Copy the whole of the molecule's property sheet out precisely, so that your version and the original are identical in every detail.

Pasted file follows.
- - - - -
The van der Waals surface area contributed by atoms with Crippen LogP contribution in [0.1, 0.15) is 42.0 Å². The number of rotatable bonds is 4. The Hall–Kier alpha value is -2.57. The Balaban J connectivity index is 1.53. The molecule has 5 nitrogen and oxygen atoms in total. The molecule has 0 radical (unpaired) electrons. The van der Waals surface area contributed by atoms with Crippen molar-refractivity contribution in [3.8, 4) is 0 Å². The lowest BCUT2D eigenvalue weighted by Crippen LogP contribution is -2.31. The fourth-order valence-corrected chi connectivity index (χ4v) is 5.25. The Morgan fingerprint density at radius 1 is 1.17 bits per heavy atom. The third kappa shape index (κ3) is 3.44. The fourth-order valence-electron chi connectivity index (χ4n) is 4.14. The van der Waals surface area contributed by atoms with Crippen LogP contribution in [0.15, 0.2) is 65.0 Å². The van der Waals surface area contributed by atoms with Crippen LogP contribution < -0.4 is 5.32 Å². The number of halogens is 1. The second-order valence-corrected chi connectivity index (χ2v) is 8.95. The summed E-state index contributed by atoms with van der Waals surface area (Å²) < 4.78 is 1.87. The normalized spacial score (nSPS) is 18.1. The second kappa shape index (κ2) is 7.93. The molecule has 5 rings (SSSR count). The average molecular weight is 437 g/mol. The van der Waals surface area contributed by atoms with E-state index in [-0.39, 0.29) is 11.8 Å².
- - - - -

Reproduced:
The van der Waals surface area contributed by atoms with Crippen LogP contribution in [0.1, 0.15) is 42.0 Å². The number of rotatable bonds is 4. The Hall–Kier alpha value is -2.57. The Balaban J connectivity index is 1.53. The molecule has 5 nitrogen and oxygen atoms in total. The molecule has 0 radical (unpaired) electrons. The van der Waals surface area contributed by atoms with Crippen molar-refractivity contribution in [3.8, 4) is 0 Å². The lowest BCUT2D eigenvalue weighted by Crippen LogP contribution is -2.31. The fourth-order valence-corrected chi connectivity index (χ4v) is 5.25. The Morgan fingerprint density at radius 1 is 1.17 bits per heavy atom. The third kappa shape index (κ3) is 3.44. The fourth-order valence-electron chi connectivity index (χ4n) is 4.14. The van der Waals surface area contributed by atoms with Crippen LogP contribution in [0.15, 0.2) is 65.0 Å². The van der Waals surface area contributed by atoms with Crippen LogP contribution < -0.4 is 5.32 Å². The number of halogens is 1. The second-order valence-corrected chi connectivity index (χ2v) is 8.95. The summed E-state index contributed by atoms with van der Waals surface area (Å²) < 4.78 is 1.87. The normalized spacial score (nSPS) is 18.1. The second kappa shape index (κ2) is 7.93. The molecule has 5 rings (SSSR count). The average molecular weight is 437 g/mol. The van der Waals surface area contributed by atoms with E-state index in [-0.39, 0.29) is 11.8 Å².